I saw the gap again today


For many years, Maynard sung this line in my head. It played over and over whenever I found myself in situations I could not cope with, reminding me that disassociation was always the best way to deal with emotional pain, creating many, many gaps between me and myself, between myself and the world.

A metaphor or not, the gap is real. It mutates. It widens. It’s dangerous. The gap is dark. The gap is vicious. The gap remains silent and looks at you even when you don’t look at it. The gap is vast, like a black hole in the universe.

I would sit in front of the gap not daring to move, not daring to enter either. “I know where thou ist, gap! Dare I not to enter.” I’d shout at the gap and walk away to find any distraction, like work, friends, alcohol, money / g a p / relationships, fancy dinners / g a p / meditation, breathe in, breathe out, yoga / g a p / food, friends, films / g a p / sleep, family, travel / g a p / work again, blog posts, friends, / g a p / pizza, beer, beach / g a p / Scotch nights, more travel, new languages / g a p /  g   a    p    /      g       a        p. The gap is eternal, all-pervading. It’s always there, silent, all-observant.

“Hello, gap,” I smiled nervously every time I saw it.

By my 26th birthday, the gap wanted me. I was afraid to go through the gap. The truth is that I was deadly afraid of the gap. The gap seemed real and I all I could do was stand in front of it,  frozen, unwilling to cross, unwilling to disappear.

“Take care not to make me enter,” I repeated to myself. I didn’t want to let the other “me(s)” disappear. I didn’t know what the gap was nor what I would find on the other side. To me, it was a giant void on unknowness. I wanted fresh things but known situations. I wanted freedom but safety. I wanted change but to continue wherever I was. I wanted to belong and go away at the same time. I wanted to keep the work, the friends, the love I’d achieved with so much dedication and effort. I wanted to fight for the dreamed world, even if it meant to live vicariously. But the gap was vicious, pushing me, shoving me, bloodsucking my sanity and resistance. That’s when I panicked. I was afraid that my suicidal tendencies would wake up from their sleep and push me hard into real physical harm. I was afraid of a mental break down. Moreover, I was afraid of the gap because I couldn’t find it outside. The gap was within. The gap was me.

A rampage of smoking and drinking made the perfect escape. Isolation was the cherry on top of the cake. What a glorious tool denial and disassociation is. When you detach from yourself and your surroundings, the gap not only becomes unemotionally painful, it fades away under a foggy sky of existentialism. But make no mistake, all the pain you try to avoid, it will come. Pain always comes disguised as change.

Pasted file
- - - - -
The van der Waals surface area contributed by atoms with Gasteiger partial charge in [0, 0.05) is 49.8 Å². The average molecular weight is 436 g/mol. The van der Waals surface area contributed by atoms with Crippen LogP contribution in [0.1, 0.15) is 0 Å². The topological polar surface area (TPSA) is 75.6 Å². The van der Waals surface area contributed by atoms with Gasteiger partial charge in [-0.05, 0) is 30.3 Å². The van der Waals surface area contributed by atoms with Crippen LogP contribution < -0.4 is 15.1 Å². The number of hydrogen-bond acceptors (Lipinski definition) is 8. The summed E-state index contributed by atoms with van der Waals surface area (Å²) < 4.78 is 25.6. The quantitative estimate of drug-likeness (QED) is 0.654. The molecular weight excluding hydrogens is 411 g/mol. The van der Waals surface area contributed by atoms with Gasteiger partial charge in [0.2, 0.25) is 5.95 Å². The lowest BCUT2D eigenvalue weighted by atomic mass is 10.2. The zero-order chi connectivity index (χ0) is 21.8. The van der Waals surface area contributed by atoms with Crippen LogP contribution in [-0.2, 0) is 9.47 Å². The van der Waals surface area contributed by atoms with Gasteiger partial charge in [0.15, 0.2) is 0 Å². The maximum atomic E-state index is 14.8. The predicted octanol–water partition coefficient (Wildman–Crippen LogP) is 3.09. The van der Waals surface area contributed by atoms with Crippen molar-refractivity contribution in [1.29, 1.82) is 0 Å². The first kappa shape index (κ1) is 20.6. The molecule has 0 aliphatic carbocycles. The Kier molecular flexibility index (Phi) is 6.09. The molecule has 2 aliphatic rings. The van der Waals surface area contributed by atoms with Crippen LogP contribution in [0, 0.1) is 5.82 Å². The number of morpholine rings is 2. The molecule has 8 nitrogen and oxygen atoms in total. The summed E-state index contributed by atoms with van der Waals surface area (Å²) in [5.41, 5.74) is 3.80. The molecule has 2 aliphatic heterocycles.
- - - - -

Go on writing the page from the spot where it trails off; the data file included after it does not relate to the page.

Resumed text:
Four years have passed, and as change is the only constant, everything has changed. I don’t have the same job I worked so hard to earn. I don’t have the same friends but the ones I keep are the ones I need. I’ve accomplished most of the things I’ve said I would do by my thirties. I’m free to love whoever, wherever I want. Day after day, I struggle with my disassociation tendencies because I don’t want to live vicariously anymore.

I’ve accepted the gap and acknowledged it as it is: a gap. I’ve been standing in front of the gap for a year now, looking to the other side, thinking if I really have to enter. Will I disappear? I ask myself. Most likely not. What’s in me that I’m so reluctant to lose?, I ask.

As an effort to keep me grounded and socialise with other humans, I went hiking yesterday. The place was new and shining. Nature grew wild and splendorous. Humanity was nothing compared to the rocky mountains and trees. There I was, lost in thought when I saw the gap again. For once, I felt no fear. I didn’t want to run away.

For the first time I was able to see the gap  outside. The gap was physical. The gap was rocks. The gap was in fact, a gap.

From the distance, all you could see was the remains of a giant rock, now broken by earthquakes, rain and erosion.

The once solid rock was now a  passageway where particles of dust played in the air between rays of light, creating a martian-like atmosphere. The caverns created interconnected tunnels where you could walk and climb. Walking inside the rock all you could think of was on the other side. Where does it lead? What will I find? Mellow moss grew in the shadows. In the walls, the remains of spider webs. On the other side, a mild waterfall. Small ponds of water and fish.

There was no mystery, only life behind the gap.

The world seems cruel when it comes to change. Sometimes, it can be brutal but it surely delivers the best. Even diamonds were once only carbon.


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By sinrevelar

Just another point of view

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